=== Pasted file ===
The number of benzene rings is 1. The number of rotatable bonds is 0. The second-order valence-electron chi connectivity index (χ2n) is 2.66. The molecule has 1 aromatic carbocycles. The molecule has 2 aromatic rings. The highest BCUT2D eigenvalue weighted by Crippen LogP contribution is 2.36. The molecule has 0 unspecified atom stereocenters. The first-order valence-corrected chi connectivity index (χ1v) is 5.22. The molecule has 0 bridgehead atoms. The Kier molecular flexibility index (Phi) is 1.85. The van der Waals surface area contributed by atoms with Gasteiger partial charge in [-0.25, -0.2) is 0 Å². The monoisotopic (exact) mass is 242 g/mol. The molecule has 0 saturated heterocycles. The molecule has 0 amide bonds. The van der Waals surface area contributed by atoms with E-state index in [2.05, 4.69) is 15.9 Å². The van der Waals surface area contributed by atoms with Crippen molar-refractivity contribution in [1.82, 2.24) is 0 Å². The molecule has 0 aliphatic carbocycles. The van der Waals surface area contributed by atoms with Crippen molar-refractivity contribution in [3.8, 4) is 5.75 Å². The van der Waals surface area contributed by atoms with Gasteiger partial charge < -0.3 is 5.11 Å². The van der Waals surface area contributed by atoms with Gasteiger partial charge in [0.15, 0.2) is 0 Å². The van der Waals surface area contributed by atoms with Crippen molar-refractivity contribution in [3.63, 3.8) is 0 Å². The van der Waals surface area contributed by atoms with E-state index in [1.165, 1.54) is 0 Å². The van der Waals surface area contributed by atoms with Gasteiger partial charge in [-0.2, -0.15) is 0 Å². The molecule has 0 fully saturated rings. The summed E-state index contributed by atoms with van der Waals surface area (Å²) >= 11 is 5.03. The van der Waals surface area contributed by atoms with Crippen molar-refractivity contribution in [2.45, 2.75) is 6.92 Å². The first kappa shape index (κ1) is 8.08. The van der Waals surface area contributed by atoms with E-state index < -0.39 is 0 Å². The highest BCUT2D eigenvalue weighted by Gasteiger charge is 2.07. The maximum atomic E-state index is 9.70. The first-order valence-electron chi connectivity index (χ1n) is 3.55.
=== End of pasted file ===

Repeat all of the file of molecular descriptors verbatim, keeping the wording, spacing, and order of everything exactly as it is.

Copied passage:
The number of benzene rings is 1. The number of rotatable bonds is 0. The second-order valence-electron chi connectivity index (χ2n) is 2.66. The molecule has 1 aromatic carbocycles. The molecule has 2 aromatic rings. The highest BCUT2D eigenvalue weighted by Crippen LogP contribution is 2.36. The molecule has 0 unspecified atom stereocenters. The first-order valence-corrected chi connectivity index (χ1v) is 5.22. The molecule has 0 bridgehead atoms. The Kier molecular flexibility index (Phi) is 1.85. The van der Waals surface area contributed by atoms with Gasteiger partial charge in [-0.25, -0.2) is 0 Å². The monoisotopic (exact) mass is 242 g/mol. The molecule has 0 saturated heterocycles. The molecule has 0 amide bonds. The van der Waals surface area contributed by atoms with E-state index in [2.05, 4.69) is 15.9 Å². The van der Waals surface area contributed by atoms with Crippen molar-refractivity contribution in [1.82, 2.24) is 0 Å². The molecule has 0 aliphatic carbocycles. The van der Waals surface area contributed by atoms with Crippen molar-refractivity contribution in [3.8, 4) is 5.75 Å². The van der Waals surface area contributed by atoms with Gasteiger partial charge < -0.3 is 5.11 Å². The van der Waals surface area contributed by atoms with Gasteiger partial charge in [0.15, 0.2) is 0 Å². The van der Waals surface area contributed by atoms with Crippen molar-refractivity contribution in [3.63, 3.8) is 0 Å². The van der Waals surface area contributed by atoms with E-state index in [1.165, 1.54) is 0 Å². The van der Waals surface area contributed by atoms with Gasteiger partial charge in [-0.2, -0.15) is 0 Å². The molecule has 0 fully saturated rings. The summed E-state index contributed by atoms with van der Waals surface area (Å²) >= 11 is 5.03. The van der Waals surface area contributed by atoms with Crippen molar-refractivity contribution in [2.45, 2.75) is 6.92 Å². The first kappa shape index (κ1) is 8.08. The van der Waals surface area contributed by atoms with E-state index < -0.39 is 0 Å². The highest BCUT2D eigenvalue weighted by Gasteiger charge is 2.07. The maximum atomic E-state index is 9.70. The first-order valence-electron chi connectivity index (χ1n) is 3.55.